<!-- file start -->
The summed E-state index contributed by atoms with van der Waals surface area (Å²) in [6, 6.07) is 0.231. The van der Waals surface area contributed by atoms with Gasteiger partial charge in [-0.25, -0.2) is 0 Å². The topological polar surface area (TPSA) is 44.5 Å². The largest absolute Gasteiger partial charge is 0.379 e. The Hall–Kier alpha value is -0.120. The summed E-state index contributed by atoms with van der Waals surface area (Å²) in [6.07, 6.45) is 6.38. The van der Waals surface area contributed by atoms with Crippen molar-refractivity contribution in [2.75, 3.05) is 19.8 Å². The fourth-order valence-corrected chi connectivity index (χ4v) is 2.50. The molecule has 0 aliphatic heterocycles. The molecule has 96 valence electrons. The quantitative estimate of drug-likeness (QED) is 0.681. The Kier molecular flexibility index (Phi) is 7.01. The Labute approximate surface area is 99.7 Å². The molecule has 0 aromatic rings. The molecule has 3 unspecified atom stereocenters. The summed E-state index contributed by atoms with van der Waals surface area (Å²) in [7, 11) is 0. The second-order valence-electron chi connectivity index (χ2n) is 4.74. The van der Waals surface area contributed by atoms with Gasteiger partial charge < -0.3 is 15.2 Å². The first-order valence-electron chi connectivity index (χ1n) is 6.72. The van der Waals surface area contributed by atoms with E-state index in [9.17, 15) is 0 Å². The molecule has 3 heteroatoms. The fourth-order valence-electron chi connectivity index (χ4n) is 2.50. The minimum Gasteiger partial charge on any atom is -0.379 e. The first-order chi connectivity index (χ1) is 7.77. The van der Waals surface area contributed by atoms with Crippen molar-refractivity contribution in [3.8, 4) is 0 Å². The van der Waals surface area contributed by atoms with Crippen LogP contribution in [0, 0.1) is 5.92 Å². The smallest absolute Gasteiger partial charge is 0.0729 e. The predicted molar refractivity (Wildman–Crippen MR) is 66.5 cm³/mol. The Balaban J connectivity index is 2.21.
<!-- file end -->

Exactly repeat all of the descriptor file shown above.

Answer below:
The summed E-state index contributed by atoms with van der Waals surface area (Å²) in [6, 6.07) is 0.231. The van der Waals surface area contributed by atoms with Gasteiger partial charge in [-0.25, -0.2) is 0 Å². The topological polar surface area (TPSA) is 44.5 Å². The largest absolute Gasteiger partial charge is 0.379 e. The Hall–Kier alpha value is -0.120. The summed E-state index contributed by atoms with van der Waals surface area (Å²) in [6.07, 6.45) is 6.38. The van der Waals surface area contributed by atoms with Crippen molar-refractivity contribution in [2.75, 3.05) is 19.8 Å². The fourth-order valence-corrected chi connectivity index (χ4v) is 2.50. The molecule has 0 aliphatic heterocycles. The molecule has 96 valence electrons. The quantitative estimate of drug-likeness (QED) is 0.681. The Kier molecular flexibility index (Phi) is 7.01. The Labute approximate surface area is 99.7 Å². The molecule has 0 aromatic rings. The molecule has 3 unspecified atom stereocenters. The summed E-state index contributed by atoms with van der Waals surface area (Å²) in [7, 11) is 0. The second-order valence-electron chi connectivity index (χ2n) is 4.74. The van der Waals surface area contributed by atoms with Gasteiger partial charge < -0.3 is 15.2 Å². The first-order valence-electron chi connectivity index (χ1n) is 6.72. The van der Waals surface area contributed by atoms with E-state index in [9.17, 15) is 0 Å². The molecule has 3 heteroatoms. The fourth-order valence-electron chi connectivity index (χ4n) is 2.50. The minimum Gasteiger partial charge on any atom is -0.379 e. The first-order chi connectivity index (χ1) is 7.77. The van der Waals surface area contributed by atoms with Crippen molar-refractivity contribution in [3.8, 4) is 0 Å². The van der Waals surface area contributed by atoms with Crippen LogP contribution in [0, 0.1) is 5.92 Å². The smallest absolute Gasteiger partial charge is 0.0729 e. The predicted molar refractivity (Wildman–Crippen MR) is 66.5 cm³/mol. The Balaban J connectivity index is 2.21.